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Loss of Control—Voluntary Glissade, Inadequate Equipment, Wyoming, Tetons, Lower Saddle


Wyoming, Tetons, Lower Saddle

On July 27, Shawn Callahan (31) lost control during a voluntary glissade on the snow below the Lower Saddle, near the base of Middle Teton. An Exum Mountain Guide, Peter Krantz, reported the accident, indicating a possible broken leg.

At 1400 Rangers Carr and Dorward were flown to just above the accident site (southwest of Garnet Canyon Caves) at an elevation of 3200 meters by Kjerstad Helicopters. Ranger Irvine was also flown to the scene from Amphitheater Lake.

The Rangers arrived at the scene shortly thereafter and determined that Mr. Callahan had a 6-8 cm long head laceration and a possible open fracture with obvious deformity of the lower right leg.

At 1620, as the Yellowstone Helicopter was arriving at Lupine Meadows, a second accident occurred at the same location. John Schall, a hiker, had slid 60 meters on snow and slammed into some rocks.

At 1658 additional medical supplies were flown to the scene on the short haul line, during the hover check phase, by the Mountain Rotors helicopter for use in the evacuation of Mr. Schall.

Mr Callahan was short hauled, with Ranger Berkenfield as spotter, from the scene to the Garnet Canyon Meadows at 1710. Mr. Callahan was then transferred to the Kjerstad helicopter and flown directly to St. John’s Hospital in Jackson, Wyoming, with Ranger Martin attending, arriving at 1724.

Mr. Callahan was diagnosed at St. John’s Hospital as having a compound tibia/fibula fracture, which required surgery, and a scalp laceration. (Source: Jim Woodmencey, Ranger, Grand Teton National Park)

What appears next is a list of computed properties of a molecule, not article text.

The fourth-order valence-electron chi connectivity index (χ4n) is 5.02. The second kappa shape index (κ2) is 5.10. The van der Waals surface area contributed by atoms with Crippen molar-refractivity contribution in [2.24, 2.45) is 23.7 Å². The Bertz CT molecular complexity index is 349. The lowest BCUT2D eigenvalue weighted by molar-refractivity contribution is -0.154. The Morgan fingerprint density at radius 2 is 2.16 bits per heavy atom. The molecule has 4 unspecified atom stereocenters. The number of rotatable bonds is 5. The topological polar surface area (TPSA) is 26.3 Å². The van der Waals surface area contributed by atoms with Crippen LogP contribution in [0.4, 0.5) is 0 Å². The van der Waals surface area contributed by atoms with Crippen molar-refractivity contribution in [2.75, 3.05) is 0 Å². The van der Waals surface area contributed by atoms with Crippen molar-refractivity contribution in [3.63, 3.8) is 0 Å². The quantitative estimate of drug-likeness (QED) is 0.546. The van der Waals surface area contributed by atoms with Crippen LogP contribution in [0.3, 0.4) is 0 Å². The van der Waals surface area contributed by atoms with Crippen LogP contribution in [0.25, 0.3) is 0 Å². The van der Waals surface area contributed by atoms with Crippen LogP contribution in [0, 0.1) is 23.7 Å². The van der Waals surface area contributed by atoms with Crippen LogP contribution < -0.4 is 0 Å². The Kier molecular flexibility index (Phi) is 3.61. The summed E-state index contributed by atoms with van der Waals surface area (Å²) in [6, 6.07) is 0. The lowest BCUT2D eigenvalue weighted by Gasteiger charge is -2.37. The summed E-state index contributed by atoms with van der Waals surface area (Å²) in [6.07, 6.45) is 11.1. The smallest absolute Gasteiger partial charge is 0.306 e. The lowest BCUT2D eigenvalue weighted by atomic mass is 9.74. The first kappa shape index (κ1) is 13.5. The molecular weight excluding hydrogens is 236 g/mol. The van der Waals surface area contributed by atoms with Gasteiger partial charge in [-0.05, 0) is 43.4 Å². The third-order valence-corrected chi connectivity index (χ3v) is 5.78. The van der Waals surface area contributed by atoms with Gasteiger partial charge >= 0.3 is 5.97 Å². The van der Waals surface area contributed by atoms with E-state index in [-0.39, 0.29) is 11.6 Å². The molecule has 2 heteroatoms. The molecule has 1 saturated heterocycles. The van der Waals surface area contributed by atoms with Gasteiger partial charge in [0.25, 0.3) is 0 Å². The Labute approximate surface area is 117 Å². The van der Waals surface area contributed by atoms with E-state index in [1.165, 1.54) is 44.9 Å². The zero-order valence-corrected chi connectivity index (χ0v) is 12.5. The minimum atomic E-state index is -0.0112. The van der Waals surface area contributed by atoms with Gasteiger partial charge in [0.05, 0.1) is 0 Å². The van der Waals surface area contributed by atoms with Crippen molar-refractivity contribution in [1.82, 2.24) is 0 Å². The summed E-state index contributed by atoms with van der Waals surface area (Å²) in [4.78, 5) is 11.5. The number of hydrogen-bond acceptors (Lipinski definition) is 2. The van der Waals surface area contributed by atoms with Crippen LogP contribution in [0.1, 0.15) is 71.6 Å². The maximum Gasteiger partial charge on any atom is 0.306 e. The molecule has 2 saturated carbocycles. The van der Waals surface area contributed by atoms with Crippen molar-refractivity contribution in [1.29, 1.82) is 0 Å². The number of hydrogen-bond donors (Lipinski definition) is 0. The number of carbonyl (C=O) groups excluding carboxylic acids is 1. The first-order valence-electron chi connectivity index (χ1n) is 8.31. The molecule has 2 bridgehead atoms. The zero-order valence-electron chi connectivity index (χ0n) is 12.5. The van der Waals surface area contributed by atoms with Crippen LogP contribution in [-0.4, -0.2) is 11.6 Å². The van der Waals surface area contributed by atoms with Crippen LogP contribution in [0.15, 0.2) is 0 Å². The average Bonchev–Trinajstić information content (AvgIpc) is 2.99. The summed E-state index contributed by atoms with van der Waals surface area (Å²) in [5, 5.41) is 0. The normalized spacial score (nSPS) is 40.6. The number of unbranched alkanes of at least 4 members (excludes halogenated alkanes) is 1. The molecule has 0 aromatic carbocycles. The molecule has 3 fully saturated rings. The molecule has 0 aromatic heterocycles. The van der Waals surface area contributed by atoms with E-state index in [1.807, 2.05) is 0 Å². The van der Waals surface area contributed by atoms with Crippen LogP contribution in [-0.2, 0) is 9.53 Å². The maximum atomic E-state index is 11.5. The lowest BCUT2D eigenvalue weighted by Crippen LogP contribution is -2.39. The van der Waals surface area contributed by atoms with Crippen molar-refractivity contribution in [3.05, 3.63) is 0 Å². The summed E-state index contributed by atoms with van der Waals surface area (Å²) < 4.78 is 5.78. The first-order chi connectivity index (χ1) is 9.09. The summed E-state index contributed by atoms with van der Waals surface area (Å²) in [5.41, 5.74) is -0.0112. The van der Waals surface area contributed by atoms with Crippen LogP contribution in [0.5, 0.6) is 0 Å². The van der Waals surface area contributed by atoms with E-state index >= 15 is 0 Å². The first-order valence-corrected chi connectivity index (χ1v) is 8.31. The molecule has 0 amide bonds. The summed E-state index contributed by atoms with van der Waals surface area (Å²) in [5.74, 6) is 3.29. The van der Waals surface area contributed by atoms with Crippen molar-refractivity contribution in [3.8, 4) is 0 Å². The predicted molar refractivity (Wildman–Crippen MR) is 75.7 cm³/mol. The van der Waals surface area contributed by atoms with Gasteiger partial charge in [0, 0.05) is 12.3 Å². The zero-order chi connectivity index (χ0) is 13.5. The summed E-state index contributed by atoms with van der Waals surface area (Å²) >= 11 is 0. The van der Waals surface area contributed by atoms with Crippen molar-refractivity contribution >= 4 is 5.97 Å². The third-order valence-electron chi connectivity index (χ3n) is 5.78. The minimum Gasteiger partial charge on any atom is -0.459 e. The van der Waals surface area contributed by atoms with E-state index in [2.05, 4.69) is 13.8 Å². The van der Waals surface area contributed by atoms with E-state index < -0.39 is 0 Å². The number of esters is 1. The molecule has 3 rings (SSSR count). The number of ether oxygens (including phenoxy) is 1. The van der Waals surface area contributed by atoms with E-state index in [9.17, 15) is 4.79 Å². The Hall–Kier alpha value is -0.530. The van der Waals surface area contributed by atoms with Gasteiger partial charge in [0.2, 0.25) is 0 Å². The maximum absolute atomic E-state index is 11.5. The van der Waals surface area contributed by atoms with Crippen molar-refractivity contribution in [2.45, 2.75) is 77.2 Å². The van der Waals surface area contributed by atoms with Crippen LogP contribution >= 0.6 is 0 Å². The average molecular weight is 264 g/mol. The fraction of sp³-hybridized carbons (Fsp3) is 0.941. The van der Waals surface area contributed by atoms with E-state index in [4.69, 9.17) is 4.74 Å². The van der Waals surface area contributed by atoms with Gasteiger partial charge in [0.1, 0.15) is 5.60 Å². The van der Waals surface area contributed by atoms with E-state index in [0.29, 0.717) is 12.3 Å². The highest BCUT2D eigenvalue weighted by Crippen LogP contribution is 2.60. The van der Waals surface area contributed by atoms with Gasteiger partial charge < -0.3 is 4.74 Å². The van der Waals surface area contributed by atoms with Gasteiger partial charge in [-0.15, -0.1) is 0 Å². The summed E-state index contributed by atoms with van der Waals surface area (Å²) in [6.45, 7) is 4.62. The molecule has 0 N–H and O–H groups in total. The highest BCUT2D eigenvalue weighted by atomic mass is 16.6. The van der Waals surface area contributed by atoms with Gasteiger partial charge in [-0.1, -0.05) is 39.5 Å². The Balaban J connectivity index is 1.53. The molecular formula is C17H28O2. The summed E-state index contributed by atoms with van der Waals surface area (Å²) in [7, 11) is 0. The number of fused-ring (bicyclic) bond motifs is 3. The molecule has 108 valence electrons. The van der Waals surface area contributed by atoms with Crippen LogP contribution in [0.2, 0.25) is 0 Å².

In a phone conversation with Mr. Callahan on July 28,1 was told that he was descending from the Lower Saddle of the Grand Teton, after a failed solo attempt on the Exum Ridge, at 1030.

Mr. Callahan stated that he was glissading down the snow near the base of the Middle Teton, south and west of the trail near the caves in Garnet Canyon, when his right heel caught on hard snow or a submerged rock. His leg snapped, he lurched backward and hit his head on a rock.

Mr. Callahan also stated that he stopped in place and was able to drag himself to some nearby rocks. He then yelled for help and was soon met by other climbers in the area. Peter Krantz and Peter Lenz, M.D., administered first aid. Krantz descended to report the accident and Lenz remained with the victim until rangers arrived.

Mr. Callahan stated that he did not have an ice ax with him. (Source: Jim Woodmencey, Ranger, Grand Teton National Park)